There are only two worthy goals in life: 1. Write something worth reading, 2. Do something worth writing about. K.Vijay Kumar (IPS, 1975 batch) has done both. I still remember the silly joke of "चन्दन तस्कर वीरप्पन मारा गया, अब क्या करोगे" in school days, alluding my name to him, when Vijay Kumar and his STF team had finally captured and killed notorious Veerappan in 2004. Still, despite all this (unfortunate) name-tagging, my knowledge of these STF operations were meager. And now that I have alr There are only two worthy goals in life: 1. Write something worth reading, 2. Do something worth writing about. K.Vijay Kumar (IPS, 1975 batch) has done both. I still remember the silly joke of "चन्दन तस्कर वीरप्पन मारा गया, अब क्या करोगे" in school days, alluding my name to him, when Vijay Kumar and his STF team had finally captured and killed notorious Veerappan in 2004. Still, despite all this (unfortunate) name-tagging, my knowledge of these STF operations were meager. And now that I have already met Vijay sir, and that he is also Jharkhand government's adviser in anti-naxal operations, I simply had to pick his book as soon as it got released. (Yes, it's 4 months already and I am posting this review quite late.) Well, everyone knows about Veerappan and his famous moustaches. What one does not know is how cruel he could get in killing his own daughter so that her weeping does not give away his secret location. Or that how crafty and poilitically manipulatively he could be. As a kidnapping ransom of Rajkumar, he demanded that water of Cauvery be released by Karnataka, a wily technique to whip sentiments in his favour in Tamilnadu! This fantastically written book has a unique style. It mixes autobiography and diary with a queer fiction format and lets us have a peek into what might have been going into Veerappan's or for that matter the STF personnel's minds at every stage. It is fascinating to read how so many traps were set up for Veerappan, and how most of these traps got awry; sometimes Veerappan beat them all by maverick cleverness, sometimes he simply got lucky. And this tamasha went on for three decades! To a novice like me, this book teaches many fine insights into the strategy making by special task forces. For example, how difficult really it is to plant a spy or mole in the gangs, and the requirements of absolute secrecy in such operations. And sometimes this secrecy works against you, when someone at the lower of police force kills that spy simply because he didn't know that the spy was his comrade planted their by his superiors. This is humbling. This is thrilling. And this is very very scary. It is quite often a hard task to write such a book without revealing much guarded state secrets. Vijay sir has done a fine job by raising the right questions, hinting what might have been there, and then leaving it to our imaginations. For example, there are no official records at least in public knowledge of whether money were paid to secure the release of actor Rajkumar? Vijay sir does not answer this question directly. He just asks the question in clever manner: "Veerappan had fallen upon hard times, was even forced to mortgage his gold chain before Rajkumar's abduction. So, if his gang was spending Rs500 notes with wild abandon now, how had he become so flush with funds soon after the actor's release? But there are some loose ends as well in the book: For example, why Veerappan's brother Arjunan and his bodyguard killed themselves with cyanide capsule while being transferred from Tamilnadu prison to Karnataka prison is still unclear. In fact many suspect that they may not have committed suicide at all. I had hoped that Vijay sir would throw light on this in his books, but either he is reluctant (quite justifiably) to present the full picture..Or as he writes these questions "remain unanswered to him too." Overall, a book every Indian should read. Partly to understand how police special task forces work on the ground, and also because Truth is more thrilling than Fiction. 5/5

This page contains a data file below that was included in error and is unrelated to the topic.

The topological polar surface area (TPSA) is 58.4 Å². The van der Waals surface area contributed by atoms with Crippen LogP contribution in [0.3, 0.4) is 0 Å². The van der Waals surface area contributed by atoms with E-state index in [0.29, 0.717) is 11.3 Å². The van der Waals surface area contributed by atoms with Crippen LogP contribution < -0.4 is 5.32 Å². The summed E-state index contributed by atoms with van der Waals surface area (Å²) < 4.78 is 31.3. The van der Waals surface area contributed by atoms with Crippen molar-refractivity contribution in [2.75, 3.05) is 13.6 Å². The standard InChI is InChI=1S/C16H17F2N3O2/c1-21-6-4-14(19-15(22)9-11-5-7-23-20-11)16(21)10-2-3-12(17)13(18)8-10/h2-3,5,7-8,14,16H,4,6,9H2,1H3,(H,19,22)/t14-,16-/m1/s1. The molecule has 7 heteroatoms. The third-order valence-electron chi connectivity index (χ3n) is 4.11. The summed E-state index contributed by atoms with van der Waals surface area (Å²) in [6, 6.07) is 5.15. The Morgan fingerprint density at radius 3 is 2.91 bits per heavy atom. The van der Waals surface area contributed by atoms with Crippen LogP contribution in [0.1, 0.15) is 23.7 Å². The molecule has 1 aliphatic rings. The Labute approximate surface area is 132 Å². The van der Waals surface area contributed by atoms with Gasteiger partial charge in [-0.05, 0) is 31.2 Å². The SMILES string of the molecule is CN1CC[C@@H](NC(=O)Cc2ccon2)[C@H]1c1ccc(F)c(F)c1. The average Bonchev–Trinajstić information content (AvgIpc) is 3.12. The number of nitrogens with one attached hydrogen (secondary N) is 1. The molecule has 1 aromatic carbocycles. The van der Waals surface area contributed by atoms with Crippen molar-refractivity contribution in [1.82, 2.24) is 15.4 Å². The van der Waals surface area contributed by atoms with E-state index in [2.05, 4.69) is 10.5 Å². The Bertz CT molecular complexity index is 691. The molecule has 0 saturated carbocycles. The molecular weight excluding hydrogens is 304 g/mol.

25. 5 out of 5